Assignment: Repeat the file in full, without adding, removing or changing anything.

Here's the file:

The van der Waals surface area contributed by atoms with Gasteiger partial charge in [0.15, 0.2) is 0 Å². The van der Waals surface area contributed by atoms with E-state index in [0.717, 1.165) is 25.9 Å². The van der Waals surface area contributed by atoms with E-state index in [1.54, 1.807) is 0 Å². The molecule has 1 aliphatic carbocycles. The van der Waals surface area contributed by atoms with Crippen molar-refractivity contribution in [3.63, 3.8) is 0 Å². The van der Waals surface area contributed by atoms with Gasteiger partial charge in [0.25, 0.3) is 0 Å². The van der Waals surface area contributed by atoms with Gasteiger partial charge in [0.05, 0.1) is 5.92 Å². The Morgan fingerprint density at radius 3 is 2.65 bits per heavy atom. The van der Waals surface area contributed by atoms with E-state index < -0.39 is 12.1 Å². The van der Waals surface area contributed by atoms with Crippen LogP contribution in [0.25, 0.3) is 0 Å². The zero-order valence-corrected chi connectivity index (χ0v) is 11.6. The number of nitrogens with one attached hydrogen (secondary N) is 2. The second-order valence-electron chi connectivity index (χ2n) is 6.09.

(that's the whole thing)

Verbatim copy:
The van der Waals surface area contributed by atoms with Gasteiger partial charge in [0.15, 0.2) is 0 Å². The van der Waals surface area contributed by atoms with E-state index in [0.717, 1.165) is 25.9 Å². The van der Waals surface area contributed by atoms with E-state index in [1.54, 1.807) is 0 Å². The molecule has 1 aliphatic carbocycles. The van der Waals surface area contributed by atoms with Crippen molar-refractivity contribution in [3.63, 3.8) is 0 Å². The van der Waals surface area contributed by atoms with Gasteiger partial charge in [0.25, 0.3) is 0 Å². The van der Waals surface area contributed by atoms with Gasteiger partial charge in [0.05, 0.1) is 5.92 Å². The Morgan fingerprint density at radius 3 is 2.65 bits per heavy atom. The van der Waals surface area contributed by atoms with E-state index < -0.39 is 12.1 Å². The van der Waals surface area contributed by atoms with Crippen LogP contribution in [0.25, 0.3) is 0 Å². The zero-order valence-corrected chi connectivity index (χ0v) is 11.6. The number of nitrogens with one attached hydrogen (secondary N) is 2. The second-order valence-electron chi connectivity index (χ2n) is 6.09.